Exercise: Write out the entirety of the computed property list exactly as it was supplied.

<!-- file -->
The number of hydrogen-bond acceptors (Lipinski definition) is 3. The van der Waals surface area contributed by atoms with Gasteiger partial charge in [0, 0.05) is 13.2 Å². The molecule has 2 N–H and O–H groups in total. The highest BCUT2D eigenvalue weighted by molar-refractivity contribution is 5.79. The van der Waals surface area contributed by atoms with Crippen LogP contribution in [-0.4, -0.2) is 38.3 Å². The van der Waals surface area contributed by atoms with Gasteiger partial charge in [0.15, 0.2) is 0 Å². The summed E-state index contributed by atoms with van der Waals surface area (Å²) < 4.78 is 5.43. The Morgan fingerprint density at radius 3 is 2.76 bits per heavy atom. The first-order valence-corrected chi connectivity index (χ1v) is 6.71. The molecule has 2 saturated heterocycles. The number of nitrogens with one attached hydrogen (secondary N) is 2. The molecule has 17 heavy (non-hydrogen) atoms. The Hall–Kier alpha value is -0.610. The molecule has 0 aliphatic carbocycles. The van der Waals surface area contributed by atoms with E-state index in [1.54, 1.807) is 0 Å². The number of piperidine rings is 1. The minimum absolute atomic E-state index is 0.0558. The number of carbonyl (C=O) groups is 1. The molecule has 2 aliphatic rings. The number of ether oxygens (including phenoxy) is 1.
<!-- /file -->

The number of hydrogen-bond acceptors (Lipinski definition) is 3. The van der Waals surface area contributed by atoms with Gasteiger partial charge in [0, 0.05) is 13.2 Å². The molecule has 2 N–H and O–H groups in total. The highest BCUT2D eigenvalue weighted by molar-refractivity contribution is 5.79. The van der Waals surface area contributed by atoms with Crippen LogP contribution in [-0.4, -0.2) is 38.3 Å². The van der Waals surface area contributed by atoms with Gasteiger partial charge in [0.15, 0.2) is 0 Å². The summed E-state index contributed by atoms with van der Waals surface area (Å²) < 4.78 is 5.43. The Morgan fingerprint density at radius 3 is 2.76 bits per heavy atom. The first-order valence-corrected chi connectivity index (χ1v) is 6.71. The molecule has 2 saturated heterocycles. The number of nitrogens with one attached hydrogen (secondary N) is 2. The molecule has 17 heavy (non-hydrogen) atoms. The Hall–Kier alpha value is -0.610. The molecule has 0 aliphatic carbocycles. The van der Waals surface area contributed by atoms with E-state index in [1.54, 1.807) is 0 Å². The number of piperidine rings is 1. The minimum absolute atomic E-state index is 0.0558. The number of carbonyl (C=O) groups is 1. The molecule has 2 aliphatic rings. The number of ether oxygens (including phenoxy) is 1.